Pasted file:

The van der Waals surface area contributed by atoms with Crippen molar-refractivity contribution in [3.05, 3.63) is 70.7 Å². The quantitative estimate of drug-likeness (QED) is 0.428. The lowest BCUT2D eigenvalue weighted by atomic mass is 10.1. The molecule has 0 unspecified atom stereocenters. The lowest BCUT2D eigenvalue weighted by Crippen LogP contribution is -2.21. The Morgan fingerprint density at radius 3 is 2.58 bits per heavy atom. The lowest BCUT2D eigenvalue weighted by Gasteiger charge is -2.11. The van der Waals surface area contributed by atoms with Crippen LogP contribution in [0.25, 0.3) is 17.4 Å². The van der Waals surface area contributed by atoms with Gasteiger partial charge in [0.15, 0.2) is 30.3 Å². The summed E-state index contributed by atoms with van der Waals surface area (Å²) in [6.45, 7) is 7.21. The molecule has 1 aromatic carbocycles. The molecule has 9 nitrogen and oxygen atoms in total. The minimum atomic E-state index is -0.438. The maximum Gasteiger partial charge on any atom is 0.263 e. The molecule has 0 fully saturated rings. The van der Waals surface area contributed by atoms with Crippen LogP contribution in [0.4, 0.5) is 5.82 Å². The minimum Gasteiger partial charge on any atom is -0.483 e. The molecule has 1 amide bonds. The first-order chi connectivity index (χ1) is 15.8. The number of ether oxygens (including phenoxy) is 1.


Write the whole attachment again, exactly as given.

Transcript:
The van der Waals surface area contributed by atoms with Crippen molar-refractivity contribution in [3.05, 3.63) is 70.7 Å². The quantitative estimate of drug-likeness (QED) is 0.428. The lowest BCUT2D eigenvalue weighted by atomic mass is 10.1. The molecule has 0 unspecified atom stereocenters. The lowest BCUT2D eigenvalue weighted by Crippen LogP contribution is -2.21. The Morgan fingerprint density at radius 3 is 2.58 bits per heavy atom. The lowest BCUT2D eigenvalue weighted by Gasteiger charge is -2.11. The van der Waals surface area contributed by atoms with Crippen LogP contribution in [0.25, 0.3) is 17.4 Å². The van der Waals surface area contributed by atoms with Gasteiger partial charge in [0.15, 0.2) is 30.3 Å². The summed E-state index contributed by atoms with van der Waals surface area (Å²) in [6.45, 7) is 7.21. The molecule has 1 aromatic carbocycles. The molecule has 9 nitrogen and oxygen atoms in total. The minimum atomic E-state index is -0.438. The maximum Gasteiger partial charge on any atom is 0.263 e. The molecule has 0 fully saturated rings. The van der Waals surface area contributed by atoms with Crippen LogP contribution in [0.4, 0.5) is 5.82 Å². The minimum Gasteiger partial charge on any atom is -0.483 e. The molecule has 1 amide bonds. The first-order chi connectivity index (χ1) is 15.8. The number of ether oxygens (including phenoxy) is 1.